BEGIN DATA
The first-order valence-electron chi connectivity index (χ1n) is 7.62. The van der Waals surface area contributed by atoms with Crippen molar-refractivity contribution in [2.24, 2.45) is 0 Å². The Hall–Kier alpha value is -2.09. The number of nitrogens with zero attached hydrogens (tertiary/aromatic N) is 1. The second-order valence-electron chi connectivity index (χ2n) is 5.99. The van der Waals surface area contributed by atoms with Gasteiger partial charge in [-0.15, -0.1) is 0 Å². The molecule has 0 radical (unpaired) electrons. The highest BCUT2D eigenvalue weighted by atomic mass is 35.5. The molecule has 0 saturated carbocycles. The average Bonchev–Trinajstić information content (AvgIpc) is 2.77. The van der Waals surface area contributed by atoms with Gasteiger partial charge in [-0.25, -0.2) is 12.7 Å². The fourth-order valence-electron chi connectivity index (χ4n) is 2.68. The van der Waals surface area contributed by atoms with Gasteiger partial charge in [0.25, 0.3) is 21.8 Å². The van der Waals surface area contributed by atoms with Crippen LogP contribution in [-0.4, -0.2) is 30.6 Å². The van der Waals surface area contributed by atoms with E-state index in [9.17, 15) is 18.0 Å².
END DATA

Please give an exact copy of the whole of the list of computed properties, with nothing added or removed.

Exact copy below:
The first-order valence-electron chi connectivity index (χ1n) is 7.62. The van der Waals surface area contributed by atoms with Crippen molar-refractivity contribution in [2.24, 2.45) is 0 Å². The Hall–Kier alpha value is -2.09. The number of nitrogens with zero attached hydrogens (tertiary/aromatic N) is 1. The second-order valence-electron chi connectivity index (χ2n) is 5.99. The van der Waals surface area contributed by atoms with Gasteiger partial charge in [-0.15, -0.1) is 0 Å². The molecule has 0 radical (unpaired) electrons. The highest BCUT2D eigenvalue weighted by atomic mass is 35.5. The molecule has 0 saturated carbocycles. The average Bonchev–Trinajstić information content (AvgIpc) is 2.77. The van der Waals surface area contributed by atoms with Gasteiger partial charge in [-0.25, -0.2) is 12.7 Å². The fourth-order valence-electron chi connectivity index (χ4n) is 2.68. The van der Waals surface area contributed by atoms with Gasteiger partial charge in [0.25, 0.3) is 21.8 Å². The van der Waals surface area contributed by atoms with Crippen LogP contribution in [-0.4, -0.2) is 30.6 Å². The van der Waals surface area contributed by atoms with E-state index in [9.17, 15) is 18.0 Å².